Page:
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The Mine, Arnab Ray, book reviewArnab Ray is better known for his political spoofs under the pen name of The Great Bong. This is his first excursion into novel territory and thriller territory at that. From the first chapter, The Mine sets the tone for what the reader can expect: blood, gore, guts and extreme violence verging on horror. It also seems to have an eye firmly fixed on a cinematic rendition with a red room flashing black lights and a sex and violence combination that ends badly right in the opening pages.

The Mine has a Bengali protagonist, Samar Bose, an ex-spy who has lost his wife, has a missing daughter, a mentally challenged brother and lives on blue pills. He is offered an intriguing job with a dream salary and finds himself deep underground in the Thar Desert to solve the mystery of an ancient shrine which seems to curse everyone who comes in contact with it.


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Not Only The Things That Have Happened

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Not Only The Things That Have Happened, Mridula Koshy, book reviewHer short story collection, If It Is Sweet, set a kind of expectation flowing. Textured use of language, layered nuances, much unsaid. Mridula Koshy established herself as a miniaturist. One always has apprehensions about short story writers venturing into novel ground because novels are really very different things – harder to juggle with not much room for leaving things unsaid. Many short story writers have tried valiantly and failed to make much of a mark as novelists.

Koshy’s debut novel is ambitious in form and sticks to themes which she is familiar with. Life in America for a child with roots in South India, relations between parents and children and the griefs that plague teenage girls growing up with a void inside.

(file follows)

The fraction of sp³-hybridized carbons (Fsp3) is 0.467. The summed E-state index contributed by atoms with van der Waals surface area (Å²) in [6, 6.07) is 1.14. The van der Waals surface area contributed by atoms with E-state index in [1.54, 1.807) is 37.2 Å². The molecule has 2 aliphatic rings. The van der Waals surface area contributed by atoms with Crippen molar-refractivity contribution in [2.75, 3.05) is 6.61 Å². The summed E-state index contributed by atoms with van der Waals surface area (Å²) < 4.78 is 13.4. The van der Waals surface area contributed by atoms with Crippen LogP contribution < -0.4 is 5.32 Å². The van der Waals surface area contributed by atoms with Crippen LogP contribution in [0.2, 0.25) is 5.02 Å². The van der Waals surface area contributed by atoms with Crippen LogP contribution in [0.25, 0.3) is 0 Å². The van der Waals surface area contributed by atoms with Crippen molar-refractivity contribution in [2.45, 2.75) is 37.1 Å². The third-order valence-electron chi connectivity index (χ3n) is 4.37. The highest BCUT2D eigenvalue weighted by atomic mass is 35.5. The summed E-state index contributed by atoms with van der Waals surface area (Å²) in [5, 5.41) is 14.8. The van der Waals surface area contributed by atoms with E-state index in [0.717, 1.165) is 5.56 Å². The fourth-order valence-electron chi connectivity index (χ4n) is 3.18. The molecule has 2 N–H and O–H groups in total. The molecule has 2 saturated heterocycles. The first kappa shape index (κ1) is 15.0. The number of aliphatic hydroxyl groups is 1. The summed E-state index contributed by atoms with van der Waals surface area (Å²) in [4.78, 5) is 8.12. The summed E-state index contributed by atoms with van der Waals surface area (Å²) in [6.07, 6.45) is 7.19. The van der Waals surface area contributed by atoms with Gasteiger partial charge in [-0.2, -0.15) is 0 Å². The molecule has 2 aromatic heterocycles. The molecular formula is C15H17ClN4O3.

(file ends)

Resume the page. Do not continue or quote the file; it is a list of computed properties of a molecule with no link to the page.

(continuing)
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Mahanayak Revisited: The World of Uttam Kumar

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Mahanayak Revisited: The World of Uttam Kumar, Swapan Mullick, book reviewOddly enough, despite the fact that he passed away in 1980 no one has yet written an English biography of Bengal’s first superstar till senior journalist Swapan Mullick took up the challenge posed by Tranquebar and tried to make sense of the legend and the madness. He starts with the rumour that crept round the shabby Tollygunge studios in the 1970’s that Uttam Kumar was leaving Calcutta for Mumbai and this time for good. Bengal’s superstar had yet to make his mark in Hindi films, mainly because his Hindi pronunciation left much to be desired and his voice was too well known to be dubbed.

Mullick organizes Uttam Kumar’s life into various chapters that deal with his co-stars : Sabitri Chatterjee, Suchitra Sen, Supriya Devi who became his live in partner, his relationship with Satyajit Ray, who refused to use him in most of his films, barring Nayak which was based on the legend of a superstar and asked Uttam Kumar to delve into his darker side, influences from Hollywood for some of the films he acted in and his art compared to that of the other leading actors of the time.


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Mohammed Rafi My Abba – A Memoir

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Mohammed Rafi, Yasmin Khalid Rafi, book reviewMohammed Rafi, known for his songs and his playback in Hindi films, died over three decades ago. Between 1940 and 1980, he dominated the Hindi film music world and the leading star of the time, names like Shammi Kapoor and Rajesh Khanna, competed to have him sing in their films. However since his passing, there really have been no definitive biographies of Rafi the human being till this volume written by his daughter in law. Yasmin Rafi and her husband Khalid lived in England, near Windsor and life with dominated by visits from their much loved Abba. Mohammed Rafi, from all accounts, was a very affectionate man and his daughter in law was fond of cooking for him.